Think yourself thin
From the moment you were born your subconscious mind began gathering and storing information that has created your thoughts, habits and beliefs. These deep subconscious programs are constantly running in the background of your mind and will influence the way you act, the way you think and the choices you make.
Sometimes your subconscious programs become so old and outdated that they no longer align with our conscious desires. After all, many of these programs were formed when you were just a child and your needs have changed as you have grown.
Unfortunately your subconscious thoughts can also sabotage your weight loss goals. It may be your conscious choice to eat healthier food and exercise more, but your subconscious mind may be saying “But I like chocolate, chocolate makes me feel soooooo good!” Your subconscious mind drives every choice you make, whether you like it or not.
While working with a diabetic nutrition program, I met a man who was told time and time again that if he didn't start eating a healthier diet he would lose his leg. Despite knowing he had to change the way he ate OR lose his leg—the man wound up losing his leg. Now, do you think he really chose to lose his leg? No! Who in their right mind would? The point here being that despite his conscious desire to keep his leg, his subconscious programs were so powerful that he lost his leg anyway. There was nothing he could do about it—or was there?
As children, we are taught to follow exactly what our parents do or say. Perhaps as a child you were told to always finish everything on your plate. Or maybe by example your mother taught you that constant dieting is normal and that food is scarce. Oh and don't forget about the starving children in Africa.
Perhaps you knew that tonight's dinner might not be as well-proportioned as tomorrow's and you learnt to eat while the eating's good. Maybe you came from a big family where you had to always “fight” for more food.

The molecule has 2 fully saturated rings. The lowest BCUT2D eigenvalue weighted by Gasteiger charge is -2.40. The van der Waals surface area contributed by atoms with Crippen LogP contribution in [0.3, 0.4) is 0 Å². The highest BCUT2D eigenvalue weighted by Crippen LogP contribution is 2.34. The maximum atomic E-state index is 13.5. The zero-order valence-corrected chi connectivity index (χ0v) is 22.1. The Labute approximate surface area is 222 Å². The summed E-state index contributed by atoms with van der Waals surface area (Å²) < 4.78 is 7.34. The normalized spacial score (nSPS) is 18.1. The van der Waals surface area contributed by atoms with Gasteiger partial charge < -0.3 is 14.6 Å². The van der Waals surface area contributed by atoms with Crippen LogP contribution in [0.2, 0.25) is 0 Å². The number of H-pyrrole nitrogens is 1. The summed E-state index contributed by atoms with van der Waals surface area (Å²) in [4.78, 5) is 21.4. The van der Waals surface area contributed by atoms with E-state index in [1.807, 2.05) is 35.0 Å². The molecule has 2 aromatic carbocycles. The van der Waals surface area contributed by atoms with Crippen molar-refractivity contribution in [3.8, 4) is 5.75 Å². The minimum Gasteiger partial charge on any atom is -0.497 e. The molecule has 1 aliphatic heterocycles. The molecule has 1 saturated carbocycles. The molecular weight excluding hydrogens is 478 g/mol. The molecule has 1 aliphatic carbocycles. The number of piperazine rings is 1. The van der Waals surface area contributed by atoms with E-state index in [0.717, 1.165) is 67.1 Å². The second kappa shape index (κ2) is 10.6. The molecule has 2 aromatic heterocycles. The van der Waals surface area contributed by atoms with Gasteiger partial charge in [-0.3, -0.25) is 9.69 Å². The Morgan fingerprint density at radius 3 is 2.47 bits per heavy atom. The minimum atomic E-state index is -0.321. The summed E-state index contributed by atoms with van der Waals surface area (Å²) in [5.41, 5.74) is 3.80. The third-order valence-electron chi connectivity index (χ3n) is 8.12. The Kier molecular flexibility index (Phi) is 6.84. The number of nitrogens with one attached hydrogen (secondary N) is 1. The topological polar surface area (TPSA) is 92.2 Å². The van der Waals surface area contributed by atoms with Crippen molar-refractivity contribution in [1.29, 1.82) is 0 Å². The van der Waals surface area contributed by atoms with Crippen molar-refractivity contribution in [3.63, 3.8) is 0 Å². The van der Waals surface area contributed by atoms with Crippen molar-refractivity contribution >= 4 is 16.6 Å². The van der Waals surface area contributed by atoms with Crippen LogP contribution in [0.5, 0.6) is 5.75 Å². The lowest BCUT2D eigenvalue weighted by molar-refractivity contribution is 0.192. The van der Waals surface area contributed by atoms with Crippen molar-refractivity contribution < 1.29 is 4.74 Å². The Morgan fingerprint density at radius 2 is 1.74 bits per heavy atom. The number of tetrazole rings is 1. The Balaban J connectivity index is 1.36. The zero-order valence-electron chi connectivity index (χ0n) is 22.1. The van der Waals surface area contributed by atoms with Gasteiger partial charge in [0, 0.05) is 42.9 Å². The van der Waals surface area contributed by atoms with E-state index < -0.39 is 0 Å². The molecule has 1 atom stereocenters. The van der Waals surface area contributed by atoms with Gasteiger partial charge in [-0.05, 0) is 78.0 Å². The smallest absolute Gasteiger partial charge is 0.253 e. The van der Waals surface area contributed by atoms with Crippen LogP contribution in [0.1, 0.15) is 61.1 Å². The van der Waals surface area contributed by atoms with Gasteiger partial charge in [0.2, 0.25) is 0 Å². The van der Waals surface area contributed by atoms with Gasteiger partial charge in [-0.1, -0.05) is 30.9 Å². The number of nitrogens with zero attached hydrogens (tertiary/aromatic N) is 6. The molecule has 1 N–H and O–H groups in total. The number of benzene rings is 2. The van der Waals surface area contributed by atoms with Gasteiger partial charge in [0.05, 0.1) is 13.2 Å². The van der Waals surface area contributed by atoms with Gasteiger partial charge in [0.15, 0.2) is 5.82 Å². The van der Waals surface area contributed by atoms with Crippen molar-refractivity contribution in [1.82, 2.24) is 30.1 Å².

Did your family make unhealthy food choices that subconsciously carried over into your own eating habits. Or relatives and siblings may have mocked you for being too fat or too skinny and even in jest these things scar your formative self-image, leaving behind subconscious programming that will torment you for the rest of your life.
On the same token, our friends, schoolmates and peers will all influence our subconscious beliefs. What they think of our body and our weight can seriously impact the way we think, act, feel and eat. Whether we like it or not, we are a product of our environment.
In fact the main concerns for survival in primitive times were ‘are we warm enough and do we need food?’ When faced with a famine our bodies would naturally go into fight or flight mode. This would trigger the release of cortisol into our blood, which tells our body to store fat to help us survive this period of starvation.
In the modern times this mechanism can do more harm than good, especially where our weight is concerned. Our bodies simply cannot differentiate between modern day stress and primitive stress. So when your boss is yelling at you, your body responds by telling you to eat up and store fat for the upcoming bad times.
Acute or chronic stress can activate your subconscious survival programs making your body more prone to storing fat. This is why many people gain weight when they experience loss, trauma or a major life change.